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Communication in 12 Angry Men

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Reginald Rose’s “12 Angry Men” is a testament to the power and productivity of conflict. In the same way that conflict can both help and hinder us, the ego/identity and relational based conflicts, and the competitive and avoidance approaches to conflict interfere with the group coming to consensus, yet at the same time galvanize these 12 angry men. Many of the jurors’ personal biases, often the causes of relational or ego/identity based conflict, constantly undermine the voting.

Throughout the entire film, perhaps the most heated source of conflict arises from the group’s perception of that era’s underprivileged youth; they are stereotyped as, criminals, menaces to society, and rebels who don’t respect authority.

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Beginning of film, discussing the accused murderer’s background, Juror #10 exclaims, “You can’t believe a word they say, you know that, they’re born liars. ” He later goes on another tirade insulting “these people,” calling the less fortunate wild, violent, lying, drunks.

In addition, when Juror #11 who grew up in the slums, changes his vote, angry Juror #3, declares it “defend your underprivileged brother week.

” In these cases, the jurors launch face-threatening attacks, causing conflicts arising from ego/identity issues. In bigoted Juror #10’s case, he heatedly calls the honesty and asdf of the impoverished into question. Angry Juror #11 questions Juror #3’s reasonability. These insults delay the group from coming to consensus as these two jurors continuously insist on their opinions, but towards the end of the film actually serve to bring the group together.

Another source of conflict comes from the relational issues between Juror #7, the baseball fan, and Juror #11, the immigrant. Midway through the movie, Juror #7 takes offense to Juror #11’s desire to clarify the definition of “reasonable doubt,” who states that maybe Juror #7 doesn’t understand the term. Juror #7 immediately takes offense, complaining, “They’re all alike, they come here running for their life, and before they can take a deep breath, they’re telling us how to run the show. Boy, the arrogance of this guy. He perceives he has been treated as someone below Juror #11 when he wants to be treated as equal, maybe even superior to someone he might believe is an ignorant immigrant. This case only brings the group off track again as yet another disagreement has to be resolved. While these conflicts themselves might have held the jurors back, the competition approach to these sources of conflict moved the group in the right direction. For example, Juror #9, the old man, approached Juror #10’s insults and stereotyping in competitive fashion, claiming that people are not simply born liars.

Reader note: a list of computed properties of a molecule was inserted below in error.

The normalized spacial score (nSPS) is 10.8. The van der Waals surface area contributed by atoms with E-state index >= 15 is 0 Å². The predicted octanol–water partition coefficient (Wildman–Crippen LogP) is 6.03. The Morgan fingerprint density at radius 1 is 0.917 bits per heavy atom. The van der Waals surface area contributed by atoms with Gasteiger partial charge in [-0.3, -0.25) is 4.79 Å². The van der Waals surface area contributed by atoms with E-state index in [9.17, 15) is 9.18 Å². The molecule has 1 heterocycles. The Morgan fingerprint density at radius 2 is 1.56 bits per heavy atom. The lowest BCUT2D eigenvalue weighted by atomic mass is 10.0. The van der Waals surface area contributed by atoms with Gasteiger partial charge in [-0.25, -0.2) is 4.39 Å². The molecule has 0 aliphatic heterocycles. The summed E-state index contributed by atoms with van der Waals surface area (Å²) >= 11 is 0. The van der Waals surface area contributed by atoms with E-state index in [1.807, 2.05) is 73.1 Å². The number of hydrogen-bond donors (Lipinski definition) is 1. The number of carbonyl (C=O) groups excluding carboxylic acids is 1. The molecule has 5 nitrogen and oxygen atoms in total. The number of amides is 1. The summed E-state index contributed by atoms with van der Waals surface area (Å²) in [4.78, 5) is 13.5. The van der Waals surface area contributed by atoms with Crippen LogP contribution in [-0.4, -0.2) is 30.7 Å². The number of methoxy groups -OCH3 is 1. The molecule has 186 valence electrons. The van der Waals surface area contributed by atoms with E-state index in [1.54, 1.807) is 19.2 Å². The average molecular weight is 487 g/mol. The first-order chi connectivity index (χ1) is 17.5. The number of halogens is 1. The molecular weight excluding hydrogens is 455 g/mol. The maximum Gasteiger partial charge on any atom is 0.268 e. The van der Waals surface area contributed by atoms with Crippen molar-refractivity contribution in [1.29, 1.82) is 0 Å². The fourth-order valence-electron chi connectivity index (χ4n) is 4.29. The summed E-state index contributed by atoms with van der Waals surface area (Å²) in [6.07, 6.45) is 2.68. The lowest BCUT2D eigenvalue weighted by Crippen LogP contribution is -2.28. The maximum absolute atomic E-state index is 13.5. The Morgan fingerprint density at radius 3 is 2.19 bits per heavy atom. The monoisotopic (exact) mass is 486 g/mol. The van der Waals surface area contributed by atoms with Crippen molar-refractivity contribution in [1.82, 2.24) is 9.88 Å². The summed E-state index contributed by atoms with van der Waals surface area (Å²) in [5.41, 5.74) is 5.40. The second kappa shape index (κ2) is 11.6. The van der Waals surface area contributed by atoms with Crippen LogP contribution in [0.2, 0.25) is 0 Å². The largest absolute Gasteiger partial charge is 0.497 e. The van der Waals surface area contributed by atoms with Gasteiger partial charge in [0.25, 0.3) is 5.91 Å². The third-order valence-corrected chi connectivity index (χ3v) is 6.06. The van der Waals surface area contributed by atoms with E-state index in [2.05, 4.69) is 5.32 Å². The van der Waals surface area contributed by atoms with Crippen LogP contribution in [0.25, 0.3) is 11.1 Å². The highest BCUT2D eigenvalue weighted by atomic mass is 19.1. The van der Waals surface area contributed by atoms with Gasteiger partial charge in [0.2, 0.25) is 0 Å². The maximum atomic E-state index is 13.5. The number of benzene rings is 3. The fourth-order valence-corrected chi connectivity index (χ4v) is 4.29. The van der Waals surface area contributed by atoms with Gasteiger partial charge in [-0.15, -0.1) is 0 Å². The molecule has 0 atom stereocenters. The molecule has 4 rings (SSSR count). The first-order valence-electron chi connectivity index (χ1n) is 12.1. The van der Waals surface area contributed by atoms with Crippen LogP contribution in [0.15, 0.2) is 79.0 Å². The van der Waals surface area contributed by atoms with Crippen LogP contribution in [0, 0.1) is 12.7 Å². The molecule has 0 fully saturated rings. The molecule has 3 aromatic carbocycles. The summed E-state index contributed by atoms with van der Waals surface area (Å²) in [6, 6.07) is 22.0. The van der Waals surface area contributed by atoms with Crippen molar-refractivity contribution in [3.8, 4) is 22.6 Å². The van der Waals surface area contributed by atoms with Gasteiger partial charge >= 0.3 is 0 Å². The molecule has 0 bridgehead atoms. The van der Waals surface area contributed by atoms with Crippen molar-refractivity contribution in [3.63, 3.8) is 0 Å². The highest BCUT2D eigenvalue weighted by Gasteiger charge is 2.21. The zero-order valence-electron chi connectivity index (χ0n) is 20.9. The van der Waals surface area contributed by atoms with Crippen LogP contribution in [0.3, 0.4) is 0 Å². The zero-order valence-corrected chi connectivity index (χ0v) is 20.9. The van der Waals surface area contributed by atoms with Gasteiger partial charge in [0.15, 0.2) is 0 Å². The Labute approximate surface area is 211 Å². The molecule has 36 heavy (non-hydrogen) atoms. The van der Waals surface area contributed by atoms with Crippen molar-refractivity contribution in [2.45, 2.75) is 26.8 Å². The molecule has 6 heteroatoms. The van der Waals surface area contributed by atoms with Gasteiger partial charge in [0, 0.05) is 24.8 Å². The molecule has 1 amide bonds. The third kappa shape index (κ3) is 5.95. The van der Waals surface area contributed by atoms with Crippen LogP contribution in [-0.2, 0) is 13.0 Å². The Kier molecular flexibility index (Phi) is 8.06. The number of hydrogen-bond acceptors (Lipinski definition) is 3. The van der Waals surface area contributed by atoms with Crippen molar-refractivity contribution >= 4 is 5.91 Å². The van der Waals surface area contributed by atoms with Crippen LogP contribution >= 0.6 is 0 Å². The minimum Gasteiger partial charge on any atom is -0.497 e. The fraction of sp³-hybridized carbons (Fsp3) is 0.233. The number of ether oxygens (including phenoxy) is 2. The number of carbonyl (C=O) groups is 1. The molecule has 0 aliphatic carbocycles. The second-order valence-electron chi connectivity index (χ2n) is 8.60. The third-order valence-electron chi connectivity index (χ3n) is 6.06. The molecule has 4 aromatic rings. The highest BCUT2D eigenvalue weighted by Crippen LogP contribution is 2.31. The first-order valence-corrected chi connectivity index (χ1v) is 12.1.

Later, Juror #10 calls the accused boy a “common ignorant slob [that] don’t even speak good English,” after which immigrant Juror #11 competitively corrects him. In the end, almost every juror takes a competitive approach to juror #10’s insulting in one of the film’s most powerful scenes as they, one by one, leave the table and turn their backs on him. The jurors unsympathizing intolerance of Juror #10’s bigoted views serve as a prime example of a competitive approach to conflict.

The conflict and the approach to the conflict between the jurors and Juror #10 bring the group together as the votes slowly change from guilty to not guilty. Another major source of conflict is the other jurors’ disinterested approach to the trial. Almost every juror approaches Juror #8’s insistence on a not guilty vote with avoidance. They care little about the case and do not grasp its gravity, often going off on tangents during the discussion and talking about marketing or baseball, or even playing tic-tac-toe.

The guilty-voting jurors want to approach this conflict by merely avoiding it completely; they feel that if juror #8 will just vote guilty, they can all leave the courthouse and get on with their lives, returning to things they actually care about like advertising, sports, or the stock market. Juror #7 even changes his vote to not guilty, if only to end the meeting earlier, avoiding addressing the issue. This group avoidance impairs group’s ability to come to agreement since they do not want to face the problem of getting Juror #8 to vote guilty and only want him to change his vote so they can leave the already uncomfortable juror room.

The avoidance approach allowed a sense of indifference to infect the group dynamics throughout much of the film. The workplace tends to value conflict management, promotion of harmony, or being a team player and keeping one’s voice down for the sake of the team. Conflict is typically seen as something to be avoided. So while avoiding unnecessary conflict saves time and money, valuable conflict strengthens the group, dispels doubts, and corrects bias. .

Cite this Communication in 12 Angry Men

Communication in 12 Angry Men. (2016, Oct 22). Retrieved from https://graduateway.com/communication-in-12-angry-men/

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